ord2msp wrote:When I mentioned the other metros in my previous post, it wasn't meant to compare skylines nor did it imply that those cities consistently incubate great design. The comparison was meant to invoke a sense that we could do better on the design front overall. We could use an appealing visual aesthetic as a lever to become more competitive with other metro areas. As a Chicago native, I know that Minneapolis is no Chicago. But that shouldn't preclude the city from having some quality design. Also, I know it's not feasible to make every building architecturally iconic, but the current design of this building as it stands barely meets satisfactory design standards IMO. I say this because I have seen some great design come from the Twin Cities and this rendering just doesn't cut it.
When will the Twin Cities get serious about increasing the design bar? Will this region settle for mediocrity for the sake of progress or will it challenge the current landscape and emerge as a region with civic pride in its development projects overall?
I really have to strongly disagree that we have settled for mediocrity in this city...look around. The Guthrie, Central Library, Walker, Weisman, MIA addition, Swedish Institute addition, and New Mc Phail building are all relatively recent examples off the top my head of buildings designed by very well known architects, some of them world famous. We have a history of demanding gret design and NOT settling...The 3 tallest buildings in town were designed by world famous firms and we have very few boring boxes that you see elsewhere. Many architecture nuts would kill to have the amount of wonderfully designed buildings we have...even Rapson's Riverside Plaza. Seriously, we have more than our fair share of architectural showpieces.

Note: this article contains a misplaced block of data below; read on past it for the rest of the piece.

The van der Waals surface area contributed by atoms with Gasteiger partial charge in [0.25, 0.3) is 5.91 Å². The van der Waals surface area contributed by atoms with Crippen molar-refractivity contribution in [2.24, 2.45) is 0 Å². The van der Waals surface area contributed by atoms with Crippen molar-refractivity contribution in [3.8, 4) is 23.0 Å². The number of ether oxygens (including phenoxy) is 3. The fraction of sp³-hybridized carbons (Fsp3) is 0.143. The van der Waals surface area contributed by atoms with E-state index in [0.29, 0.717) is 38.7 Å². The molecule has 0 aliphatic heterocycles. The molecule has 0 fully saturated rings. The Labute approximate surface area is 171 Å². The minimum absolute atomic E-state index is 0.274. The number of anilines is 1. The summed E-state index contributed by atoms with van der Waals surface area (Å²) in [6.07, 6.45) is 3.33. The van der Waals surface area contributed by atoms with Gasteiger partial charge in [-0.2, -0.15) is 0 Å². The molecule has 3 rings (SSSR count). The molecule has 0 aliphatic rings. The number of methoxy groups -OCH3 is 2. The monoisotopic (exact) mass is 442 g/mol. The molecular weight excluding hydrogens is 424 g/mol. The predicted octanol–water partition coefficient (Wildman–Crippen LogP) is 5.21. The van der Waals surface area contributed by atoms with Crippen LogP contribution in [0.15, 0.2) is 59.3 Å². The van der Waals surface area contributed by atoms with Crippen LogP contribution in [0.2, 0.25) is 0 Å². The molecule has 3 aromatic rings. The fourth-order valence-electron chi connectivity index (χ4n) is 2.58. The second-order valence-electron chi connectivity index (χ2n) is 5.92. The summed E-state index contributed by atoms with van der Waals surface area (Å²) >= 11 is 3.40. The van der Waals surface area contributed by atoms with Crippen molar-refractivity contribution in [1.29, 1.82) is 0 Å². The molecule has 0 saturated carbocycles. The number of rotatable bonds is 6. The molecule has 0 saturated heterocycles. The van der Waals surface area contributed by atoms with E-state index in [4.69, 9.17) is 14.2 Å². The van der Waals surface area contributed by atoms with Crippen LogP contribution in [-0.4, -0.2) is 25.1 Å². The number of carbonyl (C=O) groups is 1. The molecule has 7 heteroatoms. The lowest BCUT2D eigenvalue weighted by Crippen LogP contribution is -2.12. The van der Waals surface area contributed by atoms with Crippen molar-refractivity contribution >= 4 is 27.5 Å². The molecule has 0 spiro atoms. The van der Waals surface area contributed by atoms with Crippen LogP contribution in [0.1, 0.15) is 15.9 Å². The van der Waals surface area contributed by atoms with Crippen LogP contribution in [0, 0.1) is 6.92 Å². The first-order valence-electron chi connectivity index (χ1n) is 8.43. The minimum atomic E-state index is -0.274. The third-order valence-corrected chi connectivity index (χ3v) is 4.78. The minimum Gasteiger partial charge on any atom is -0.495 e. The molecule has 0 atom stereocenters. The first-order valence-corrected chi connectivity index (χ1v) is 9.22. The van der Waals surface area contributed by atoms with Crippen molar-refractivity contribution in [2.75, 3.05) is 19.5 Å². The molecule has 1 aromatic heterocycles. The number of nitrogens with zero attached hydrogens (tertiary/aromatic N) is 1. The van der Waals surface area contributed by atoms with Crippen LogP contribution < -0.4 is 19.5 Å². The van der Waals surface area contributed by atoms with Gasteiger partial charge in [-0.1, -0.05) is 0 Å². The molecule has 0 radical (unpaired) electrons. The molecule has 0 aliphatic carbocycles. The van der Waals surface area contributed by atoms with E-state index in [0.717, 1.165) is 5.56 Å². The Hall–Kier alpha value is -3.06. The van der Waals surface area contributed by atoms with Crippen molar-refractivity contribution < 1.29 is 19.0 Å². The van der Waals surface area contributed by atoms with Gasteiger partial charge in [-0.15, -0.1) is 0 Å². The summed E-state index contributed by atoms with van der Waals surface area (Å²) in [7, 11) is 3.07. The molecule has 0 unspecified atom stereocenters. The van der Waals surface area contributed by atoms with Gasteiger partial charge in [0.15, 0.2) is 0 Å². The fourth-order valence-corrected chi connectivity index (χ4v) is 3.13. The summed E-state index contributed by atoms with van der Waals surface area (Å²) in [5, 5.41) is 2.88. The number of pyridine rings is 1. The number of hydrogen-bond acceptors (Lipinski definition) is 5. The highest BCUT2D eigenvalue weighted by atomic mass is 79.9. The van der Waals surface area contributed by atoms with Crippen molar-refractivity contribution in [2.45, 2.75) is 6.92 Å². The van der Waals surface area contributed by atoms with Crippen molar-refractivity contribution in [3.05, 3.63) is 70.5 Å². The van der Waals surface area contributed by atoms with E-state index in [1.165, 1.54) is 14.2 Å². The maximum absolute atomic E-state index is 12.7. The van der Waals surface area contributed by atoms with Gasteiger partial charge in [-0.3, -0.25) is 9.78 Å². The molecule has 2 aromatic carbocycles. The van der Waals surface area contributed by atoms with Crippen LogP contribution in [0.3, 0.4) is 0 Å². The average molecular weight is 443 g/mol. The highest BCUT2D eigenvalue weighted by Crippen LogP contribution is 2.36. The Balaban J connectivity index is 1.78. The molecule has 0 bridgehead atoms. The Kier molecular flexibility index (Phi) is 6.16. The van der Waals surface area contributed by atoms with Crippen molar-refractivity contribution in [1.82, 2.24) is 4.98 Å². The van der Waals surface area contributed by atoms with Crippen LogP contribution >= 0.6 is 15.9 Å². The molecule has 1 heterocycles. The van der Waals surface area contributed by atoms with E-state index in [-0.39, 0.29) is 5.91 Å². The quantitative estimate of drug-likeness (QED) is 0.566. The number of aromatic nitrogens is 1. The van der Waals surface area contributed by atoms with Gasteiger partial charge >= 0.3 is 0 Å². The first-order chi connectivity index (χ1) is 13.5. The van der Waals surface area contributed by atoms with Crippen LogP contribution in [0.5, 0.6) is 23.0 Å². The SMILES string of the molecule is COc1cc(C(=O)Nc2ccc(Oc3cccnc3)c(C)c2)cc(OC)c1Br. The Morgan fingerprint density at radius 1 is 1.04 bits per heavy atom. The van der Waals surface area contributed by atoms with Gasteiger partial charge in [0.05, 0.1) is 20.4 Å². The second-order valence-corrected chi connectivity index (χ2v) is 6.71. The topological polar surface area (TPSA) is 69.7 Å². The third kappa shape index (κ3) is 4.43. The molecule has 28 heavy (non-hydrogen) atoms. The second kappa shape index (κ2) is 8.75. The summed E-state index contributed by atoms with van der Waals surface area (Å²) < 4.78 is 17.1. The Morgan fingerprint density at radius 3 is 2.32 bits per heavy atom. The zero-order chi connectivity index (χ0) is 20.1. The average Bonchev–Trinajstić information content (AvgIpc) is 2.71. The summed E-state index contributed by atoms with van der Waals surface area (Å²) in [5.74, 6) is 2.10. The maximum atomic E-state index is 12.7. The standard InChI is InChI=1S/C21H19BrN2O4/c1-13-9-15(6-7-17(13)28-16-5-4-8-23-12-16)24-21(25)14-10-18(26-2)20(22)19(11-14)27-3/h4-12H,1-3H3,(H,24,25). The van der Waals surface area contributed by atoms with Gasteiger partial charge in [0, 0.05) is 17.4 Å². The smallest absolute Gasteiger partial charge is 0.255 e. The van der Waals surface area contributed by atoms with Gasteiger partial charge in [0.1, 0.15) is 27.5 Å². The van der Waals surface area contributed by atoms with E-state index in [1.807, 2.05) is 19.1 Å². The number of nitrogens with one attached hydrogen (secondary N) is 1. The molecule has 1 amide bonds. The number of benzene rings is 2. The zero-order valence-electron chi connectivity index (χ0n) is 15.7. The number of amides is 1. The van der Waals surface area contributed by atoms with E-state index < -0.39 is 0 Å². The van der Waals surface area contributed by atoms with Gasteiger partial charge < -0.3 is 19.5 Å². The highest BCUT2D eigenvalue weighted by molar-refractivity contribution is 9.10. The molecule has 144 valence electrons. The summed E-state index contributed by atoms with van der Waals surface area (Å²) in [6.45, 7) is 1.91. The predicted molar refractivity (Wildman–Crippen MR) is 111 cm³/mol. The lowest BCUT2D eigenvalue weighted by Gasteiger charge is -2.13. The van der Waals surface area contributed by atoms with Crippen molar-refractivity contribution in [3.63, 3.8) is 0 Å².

I don't think the designs of recent privately financed market rate apartments are a great way to judge the standard of architecure in a city, but that is just me. I mean, really...step back and look, list all the works by great and famous architects in this city. I don't see how anyone could say we have always "settled for mediocrity". I really don't think you will often find market rate privately financed multi-family housing that evokes a great deal of civic pride(there are, of course, exceptions)....those aren't the buildings that represent a city. I would have to say that Minneapolis takes more pride in the architecture of it's major buildings than most places do really.
All that aside...no, this one isn't my favorite. I do like it better than The Nic though. Neither of them makes me think the city is settling...have you heard the things the city demands of developers at some of the planning commission meetings? Sometimes it is like they try to redesign buildings themselves. They actually do a fairly good job of holding developers to what standards they can.